Why Am I Like This? Intrusive Thoughts And Horror

Some days, being a horror author feels like walking a fine line between creativity and insanity.

They say “write what you know”, and maybe that’s why so much of what I write is based in trauma and inspired by my own mental health issues. And when I took that AutoCrit horror course back in 2021, we were encouraged to examine our own fears in order to write believable fear on the page.

One thing that scares me is the intrusive thoughts I get from time to time. They’re a staple in an anxiety riddled neurodivergent like me. And they’re not always pretty. Thoughts that everyone around me hates me, or that the door isn’t locked properly, are not the worst things that have popped up in my head.

But I need those intrusive thoughts. Well, not those ones specifically. Learning to logic my way out of and banish the bad thoughts is helpful, but it helps to embrace the good. But those good thoughts are not about kittens and sunshine. They’re about monsters.

What monsters lie just below the surface?

Maybe it’s because I read and watch so much horror, but sometimes my intrusive thoughts convince me there’s a monster lurking nearby. And for someone like me, those kinds of thoughts are very, very good to have, no matter how scary they are.

I spent last weekend at my dad’s cottage with some family, and we went out on a couple of boat rides. Everything was normal, peaceful, until my dad’s dog became agitated. He started barking and looking over the edge of the boat. We continued on our way, but I couldn’t help looking back over my shoulder.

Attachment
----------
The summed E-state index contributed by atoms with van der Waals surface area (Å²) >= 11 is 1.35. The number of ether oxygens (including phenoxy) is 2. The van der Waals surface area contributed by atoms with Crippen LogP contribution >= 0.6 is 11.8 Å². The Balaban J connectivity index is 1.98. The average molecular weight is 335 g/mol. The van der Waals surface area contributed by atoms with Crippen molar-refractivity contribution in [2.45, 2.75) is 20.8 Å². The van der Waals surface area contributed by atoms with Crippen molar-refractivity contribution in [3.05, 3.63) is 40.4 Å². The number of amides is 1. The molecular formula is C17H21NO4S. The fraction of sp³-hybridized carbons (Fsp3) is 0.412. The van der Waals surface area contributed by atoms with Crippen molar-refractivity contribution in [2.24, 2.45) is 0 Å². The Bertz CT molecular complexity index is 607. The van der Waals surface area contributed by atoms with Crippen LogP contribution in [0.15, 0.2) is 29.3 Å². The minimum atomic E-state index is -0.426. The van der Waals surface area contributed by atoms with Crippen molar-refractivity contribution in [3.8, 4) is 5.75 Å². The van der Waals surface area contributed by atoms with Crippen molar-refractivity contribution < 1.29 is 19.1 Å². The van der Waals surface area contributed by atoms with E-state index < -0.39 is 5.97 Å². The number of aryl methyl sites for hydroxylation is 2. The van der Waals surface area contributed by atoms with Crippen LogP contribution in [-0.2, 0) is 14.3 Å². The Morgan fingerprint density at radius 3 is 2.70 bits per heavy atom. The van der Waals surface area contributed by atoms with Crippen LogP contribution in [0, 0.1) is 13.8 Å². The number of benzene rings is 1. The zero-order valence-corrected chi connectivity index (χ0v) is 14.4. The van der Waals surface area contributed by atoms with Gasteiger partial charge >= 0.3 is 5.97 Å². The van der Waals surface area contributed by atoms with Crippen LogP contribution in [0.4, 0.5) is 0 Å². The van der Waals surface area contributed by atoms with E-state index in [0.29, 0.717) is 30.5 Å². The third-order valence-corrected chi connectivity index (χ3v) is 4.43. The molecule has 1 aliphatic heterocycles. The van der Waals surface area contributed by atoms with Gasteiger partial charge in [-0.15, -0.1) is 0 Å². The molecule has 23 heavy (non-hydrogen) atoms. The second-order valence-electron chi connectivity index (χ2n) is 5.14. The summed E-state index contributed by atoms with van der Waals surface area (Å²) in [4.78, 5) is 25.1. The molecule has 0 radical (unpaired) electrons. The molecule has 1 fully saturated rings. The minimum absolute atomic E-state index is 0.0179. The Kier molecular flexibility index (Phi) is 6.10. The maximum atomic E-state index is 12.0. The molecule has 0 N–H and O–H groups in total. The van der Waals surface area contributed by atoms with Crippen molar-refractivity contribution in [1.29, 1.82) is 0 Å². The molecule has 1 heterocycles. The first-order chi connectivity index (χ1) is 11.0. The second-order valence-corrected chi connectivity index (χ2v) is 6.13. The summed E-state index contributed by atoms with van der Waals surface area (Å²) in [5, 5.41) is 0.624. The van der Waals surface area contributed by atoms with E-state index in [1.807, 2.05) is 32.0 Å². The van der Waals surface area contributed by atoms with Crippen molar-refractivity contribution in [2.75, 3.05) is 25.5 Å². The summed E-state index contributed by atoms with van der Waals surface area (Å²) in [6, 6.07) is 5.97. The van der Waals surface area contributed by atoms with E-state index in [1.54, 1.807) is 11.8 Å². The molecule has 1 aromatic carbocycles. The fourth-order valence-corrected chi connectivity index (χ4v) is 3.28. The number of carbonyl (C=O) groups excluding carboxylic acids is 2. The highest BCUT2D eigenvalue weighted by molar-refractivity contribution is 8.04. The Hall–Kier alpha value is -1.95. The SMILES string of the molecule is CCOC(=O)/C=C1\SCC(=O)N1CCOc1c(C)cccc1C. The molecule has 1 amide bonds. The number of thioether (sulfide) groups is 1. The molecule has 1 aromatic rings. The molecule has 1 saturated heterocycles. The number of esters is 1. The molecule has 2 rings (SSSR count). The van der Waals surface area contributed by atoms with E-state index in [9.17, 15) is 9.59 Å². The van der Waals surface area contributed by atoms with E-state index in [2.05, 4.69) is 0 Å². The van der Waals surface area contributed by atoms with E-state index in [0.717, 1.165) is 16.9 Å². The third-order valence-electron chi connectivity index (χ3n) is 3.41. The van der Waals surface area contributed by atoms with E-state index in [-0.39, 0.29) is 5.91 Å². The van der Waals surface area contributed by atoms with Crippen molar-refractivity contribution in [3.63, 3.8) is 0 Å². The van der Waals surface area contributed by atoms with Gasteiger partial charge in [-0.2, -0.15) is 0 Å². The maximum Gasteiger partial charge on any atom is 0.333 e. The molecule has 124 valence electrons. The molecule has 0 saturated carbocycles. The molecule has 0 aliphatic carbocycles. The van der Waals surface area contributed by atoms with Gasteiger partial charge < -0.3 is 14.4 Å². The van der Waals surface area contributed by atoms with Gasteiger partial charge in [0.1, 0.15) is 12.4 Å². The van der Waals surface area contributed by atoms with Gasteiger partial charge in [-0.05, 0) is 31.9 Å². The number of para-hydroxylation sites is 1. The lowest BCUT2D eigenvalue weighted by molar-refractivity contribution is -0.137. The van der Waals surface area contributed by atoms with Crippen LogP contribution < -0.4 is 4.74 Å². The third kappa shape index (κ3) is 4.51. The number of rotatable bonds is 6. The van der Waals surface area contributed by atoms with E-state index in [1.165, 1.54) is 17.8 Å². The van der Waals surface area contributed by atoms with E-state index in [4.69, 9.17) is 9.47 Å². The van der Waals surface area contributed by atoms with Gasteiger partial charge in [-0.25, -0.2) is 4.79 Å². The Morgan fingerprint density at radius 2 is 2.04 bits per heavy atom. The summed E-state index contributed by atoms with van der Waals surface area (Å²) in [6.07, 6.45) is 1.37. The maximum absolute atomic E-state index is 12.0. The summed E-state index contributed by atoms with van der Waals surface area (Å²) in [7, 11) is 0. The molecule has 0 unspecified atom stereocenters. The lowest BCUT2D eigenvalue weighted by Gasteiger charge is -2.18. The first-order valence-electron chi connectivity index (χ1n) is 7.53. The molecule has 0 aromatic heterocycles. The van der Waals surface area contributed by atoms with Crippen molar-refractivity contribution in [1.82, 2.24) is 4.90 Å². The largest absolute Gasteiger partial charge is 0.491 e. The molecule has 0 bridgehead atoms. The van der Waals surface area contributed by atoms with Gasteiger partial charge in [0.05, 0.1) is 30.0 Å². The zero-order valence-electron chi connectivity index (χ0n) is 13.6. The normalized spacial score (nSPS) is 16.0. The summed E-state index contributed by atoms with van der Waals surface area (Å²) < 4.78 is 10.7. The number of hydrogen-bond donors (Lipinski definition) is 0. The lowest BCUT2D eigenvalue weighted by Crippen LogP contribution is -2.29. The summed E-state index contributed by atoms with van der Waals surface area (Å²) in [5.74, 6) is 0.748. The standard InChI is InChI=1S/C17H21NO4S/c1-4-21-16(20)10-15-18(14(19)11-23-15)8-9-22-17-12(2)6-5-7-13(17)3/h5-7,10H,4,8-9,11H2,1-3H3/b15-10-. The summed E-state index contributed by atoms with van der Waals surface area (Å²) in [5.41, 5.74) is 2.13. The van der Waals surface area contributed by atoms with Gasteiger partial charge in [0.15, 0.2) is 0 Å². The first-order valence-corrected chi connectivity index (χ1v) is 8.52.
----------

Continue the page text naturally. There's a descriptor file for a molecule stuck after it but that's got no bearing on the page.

Seated at the back of the boat, I was closest to the propellor. We weren’t going very fast, but the water was still churning behind us. It was impossible to see into the dark lake through the murky foam. And that’s when it happened.

A bony, ragged arm reached out from the water and grabbed the back of the boat. The arm was long, and slender only because the skin was peeling away from what little flesh remained, exposing the bone underneath. Despite the discolouration caused by the rot, the arm was full of life. Strong. I knew it would not let go of the boat without a fight.

But then the conversation of my family distracted me, and the intrusive thought vanished.

That made up monster, that decomposing lady of the lake, may not exist in the real world but she has now set up permanent residence in my brain with the other monsters that live there.

Such is the mind of a horror author.

Do you see the monsters? Or is it just me?

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